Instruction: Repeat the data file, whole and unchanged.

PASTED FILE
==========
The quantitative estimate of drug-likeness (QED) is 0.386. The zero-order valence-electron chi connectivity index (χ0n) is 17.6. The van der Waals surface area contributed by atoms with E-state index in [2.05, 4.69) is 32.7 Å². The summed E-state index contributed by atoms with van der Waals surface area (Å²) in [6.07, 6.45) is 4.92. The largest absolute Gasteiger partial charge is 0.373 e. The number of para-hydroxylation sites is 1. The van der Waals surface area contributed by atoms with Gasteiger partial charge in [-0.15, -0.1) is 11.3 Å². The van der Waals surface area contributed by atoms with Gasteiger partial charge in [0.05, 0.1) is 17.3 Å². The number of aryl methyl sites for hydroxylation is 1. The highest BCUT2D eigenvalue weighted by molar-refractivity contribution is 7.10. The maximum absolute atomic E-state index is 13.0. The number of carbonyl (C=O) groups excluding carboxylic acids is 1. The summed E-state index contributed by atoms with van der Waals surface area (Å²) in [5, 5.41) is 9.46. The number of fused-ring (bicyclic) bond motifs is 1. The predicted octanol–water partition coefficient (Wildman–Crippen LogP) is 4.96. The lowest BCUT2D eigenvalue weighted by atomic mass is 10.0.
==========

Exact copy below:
The quantitative estimate of drug-likeness (QED) is 0.386. The zero-order valence-electron chi connectivity index (χ0n) is 17.6. The van der Waals surface area contributed by atoms with E-state index in [2.05, 4.69) is 32.7 Å². The summed E-state index contributed by atoms with van der Waals surface area (Å²) in [6.07, 6.45) is 4.92. The largest absolute Gasteiger partial charge is 0.373 e. The number of para-hydroxylation sites is 1. The van der Waals surface area contributed by atoms with Gasteiger partial charge in [-0.15, -0.1) is 11.3 Å². The van der Waals surface area contributed by atoms with Gasteiger partial charge in [0.05, 0.1) is 17.3 Å². The number of aryl methyl sites for hydroxylation is 1. The highest BCUT2D eigenvalue weighted by molar-refractivity contribution is 7.10. The maximum absolute atomic E-state index is 13.0. The number of carbonyl (C=O) groups excluding carboxylic acids is 1. The summed E-state index contributed by atoms with van der Waals surface area (Å²) in [5, 5.41) is 9.46. The number of fused-ring (bicyclic) bond motifs is 1. The predicted octanol–water partition coefficient (Wildman–Crippen LogP) is 4.96. The lowest BCUT2D eigenvalue weighted by atomic mass is 10.0.